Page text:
An Abundance of Katherines

by

John Green

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An Abundance of Katherines Summary

The day after his graduation from high school finds Colin Singleton sitting in the bathtub, thinking about how he is getting too old to be a child prodigy, and how he wishes his ex-girlfriend, who dumped him the night before, would call him. Katherine, or more specifically, Katherine XIX, was the nineteenth girl Colin has dated. They have all been named Katherine, and all of them have broken up with him. Colin, who has always been called “special,” feels like he does not matter to anyone. Once he finishes his bath, he asks his parents to leave him alone so that he can lie abjectly on the floor, worrying that he will never have a “Eureka” moment in which he makes a new discovery, proving that he is an adult genius and not simply a washed-up child prodigy.

Colin’s best friend, Hassan Harbish, finds Colin stewing in his room and convinces him that they should go on a summer road trip so that Colin can get over Katherine. Colin agrees. Colin’s parents are easy to convince to allow him to go, in part because their parenting philosophy includes giving Colin the freedom to make his own decisions. (This allowance of freedom is how Colin got their permission last year to go on a television game show called KranialKidz, on which he won the ten thousand dollars that are now going to finance the road trip.) Still, they express disappointment that Colin is giving up his summer, which he could have used to take some college classes ahead of time now that he won’t have Katherine as a distraction. Colin’s father even suggests that Colin is “giving up” on his entire future. It is the first time Colin has disappointed his parents. Hassan, on the other hand, has been worrying his parents because he is a year out of high school, and although he has been accepted to college, he shows no interest in doing anything other than watching Judge Judy. Colin, with his better parental track record, convinces Hassan’s parents that he will be a good influence on Hassan and help him get a job. Their parents having reluctantly approved the plan, Colin and Hassan take off driving toward nowhere in particular in Colin’s Oldsmobile, which they call “Satan’s Hearse.”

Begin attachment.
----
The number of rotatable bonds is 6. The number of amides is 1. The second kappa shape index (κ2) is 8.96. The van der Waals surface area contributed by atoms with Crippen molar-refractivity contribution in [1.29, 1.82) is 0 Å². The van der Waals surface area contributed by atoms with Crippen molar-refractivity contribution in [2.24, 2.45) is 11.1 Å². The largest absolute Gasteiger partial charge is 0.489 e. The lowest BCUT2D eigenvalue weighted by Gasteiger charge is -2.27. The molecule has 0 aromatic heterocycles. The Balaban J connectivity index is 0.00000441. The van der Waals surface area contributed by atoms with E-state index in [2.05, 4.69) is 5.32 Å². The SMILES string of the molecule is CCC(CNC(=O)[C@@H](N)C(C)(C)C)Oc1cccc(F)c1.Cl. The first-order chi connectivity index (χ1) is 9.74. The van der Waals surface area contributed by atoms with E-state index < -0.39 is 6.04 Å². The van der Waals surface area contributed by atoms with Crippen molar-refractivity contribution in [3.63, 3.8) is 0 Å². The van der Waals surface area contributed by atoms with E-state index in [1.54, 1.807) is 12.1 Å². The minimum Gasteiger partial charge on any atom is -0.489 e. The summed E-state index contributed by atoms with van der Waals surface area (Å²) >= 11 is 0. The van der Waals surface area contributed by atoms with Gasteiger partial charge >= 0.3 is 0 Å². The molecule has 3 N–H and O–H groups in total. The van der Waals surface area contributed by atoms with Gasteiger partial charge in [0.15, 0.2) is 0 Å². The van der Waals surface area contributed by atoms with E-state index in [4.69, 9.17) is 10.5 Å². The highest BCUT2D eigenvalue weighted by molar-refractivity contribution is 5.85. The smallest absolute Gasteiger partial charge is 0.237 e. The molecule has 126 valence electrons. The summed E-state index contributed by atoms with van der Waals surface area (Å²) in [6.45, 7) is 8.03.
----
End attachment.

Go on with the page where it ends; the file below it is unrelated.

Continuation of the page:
While they drive, Colin thinks about the feeling he has in his gut regarding Katherine. It is as though she has taken a piece out of him, leaving behind a hole. His brain drifts to other historical and literary figures he knows of who have had holes in their guts. Namely, he thinks of the Archduke Franz Ferdinand. When he sees a sign on the road for the grave of the Archduke, he feels compelled to stop and visit it. Hassan, only wanting to stop somewhere, agrees.